What can I say about my mother that I haven’t already said?

When I was growing up, I often longed for a different kind of mother. I wanted the television mother, Donna Reed, the mother on Father Knows Best, the kind of mother who wore nice dresses and aprons and baked cookies. That wasn’t my mother.

My mother couldn’t wait to get back to work and work she did, full time, bookkeeper, accounts receivable. I can just imagine the phone calls my mother made to people who hadn’t paid their bills on time. And I would re-enact them except that there’s a rabbi present.

You can imagine them: “Where the blank is your blanking payment?” She was very good at her job. She should have worked for the mob. She learned a lot of vocabulary words from her oldest brother Abie, who worked at the Brooklyn Navy Yard.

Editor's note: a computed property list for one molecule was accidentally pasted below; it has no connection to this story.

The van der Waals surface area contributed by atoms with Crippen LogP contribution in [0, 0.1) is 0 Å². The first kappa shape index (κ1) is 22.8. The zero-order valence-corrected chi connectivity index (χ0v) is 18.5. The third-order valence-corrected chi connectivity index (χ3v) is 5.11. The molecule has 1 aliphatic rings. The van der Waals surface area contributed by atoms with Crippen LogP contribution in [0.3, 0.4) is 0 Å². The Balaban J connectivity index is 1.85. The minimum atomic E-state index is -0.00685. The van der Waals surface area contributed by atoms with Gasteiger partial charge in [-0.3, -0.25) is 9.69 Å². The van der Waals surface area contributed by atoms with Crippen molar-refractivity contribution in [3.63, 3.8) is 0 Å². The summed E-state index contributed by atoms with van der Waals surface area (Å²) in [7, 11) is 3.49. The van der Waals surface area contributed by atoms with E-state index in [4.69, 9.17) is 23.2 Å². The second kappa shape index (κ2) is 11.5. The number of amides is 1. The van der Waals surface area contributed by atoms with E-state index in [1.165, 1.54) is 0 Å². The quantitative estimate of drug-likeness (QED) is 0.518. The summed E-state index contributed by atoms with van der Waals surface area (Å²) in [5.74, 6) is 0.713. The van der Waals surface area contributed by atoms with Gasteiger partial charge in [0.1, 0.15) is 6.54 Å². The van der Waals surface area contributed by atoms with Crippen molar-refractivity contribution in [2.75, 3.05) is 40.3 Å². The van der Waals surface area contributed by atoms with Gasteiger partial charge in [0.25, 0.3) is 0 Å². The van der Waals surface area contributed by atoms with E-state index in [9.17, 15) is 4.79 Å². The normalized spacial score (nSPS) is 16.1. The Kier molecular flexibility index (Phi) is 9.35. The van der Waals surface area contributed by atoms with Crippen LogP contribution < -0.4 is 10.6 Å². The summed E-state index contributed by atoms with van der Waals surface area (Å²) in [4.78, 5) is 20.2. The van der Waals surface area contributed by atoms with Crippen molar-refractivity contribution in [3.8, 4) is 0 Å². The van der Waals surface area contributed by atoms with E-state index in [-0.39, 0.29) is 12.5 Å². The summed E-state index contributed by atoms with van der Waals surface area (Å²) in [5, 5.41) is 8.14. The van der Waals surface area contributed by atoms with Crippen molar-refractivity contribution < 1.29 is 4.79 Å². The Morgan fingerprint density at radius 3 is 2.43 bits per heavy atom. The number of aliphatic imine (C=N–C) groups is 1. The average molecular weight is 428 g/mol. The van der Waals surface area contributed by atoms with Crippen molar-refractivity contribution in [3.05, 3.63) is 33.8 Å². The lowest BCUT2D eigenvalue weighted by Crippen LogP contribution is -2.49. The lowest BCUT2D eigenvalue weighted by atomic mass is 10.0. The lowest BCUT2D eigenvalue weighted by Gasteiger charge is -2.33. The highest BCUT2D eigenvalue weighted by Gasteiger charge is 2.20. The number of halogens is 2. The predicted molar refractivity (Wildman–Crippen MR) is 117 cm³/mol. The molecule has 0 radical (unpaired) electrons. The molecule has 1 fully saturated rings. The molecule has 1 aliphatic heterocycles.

My mother had two very handsome older brothers, Abie and Jack, which made her very popular with her girlfriends and she had a beloved younger brother David. David died when he was 13 or 14 – he got into a fight. I’m sure that absolutely shattered their family. And then ten or fifteen years later she lost her beloved mother, our grandmother Rose, whose greatest joy, besides her children, was to go to the movies.

My mother often complained (loudly) about my dad, Lew, who was as eccentric in his own way as my mother. They truly were both characters (and great material for me as a writer.) They are now immortalized in two plays.

I think in their own way they loved each other. I know he adored her.

On the weekends, all the fathers on our block would get out their lawnmowers and mow the lawns and my mother would mow ours. One summer she dug up the entire front lawn to put down sod. New lawn in squares. She did it by herself. My father knew where the car keys were and where the couch was, he had no interest in getting his hands dirty.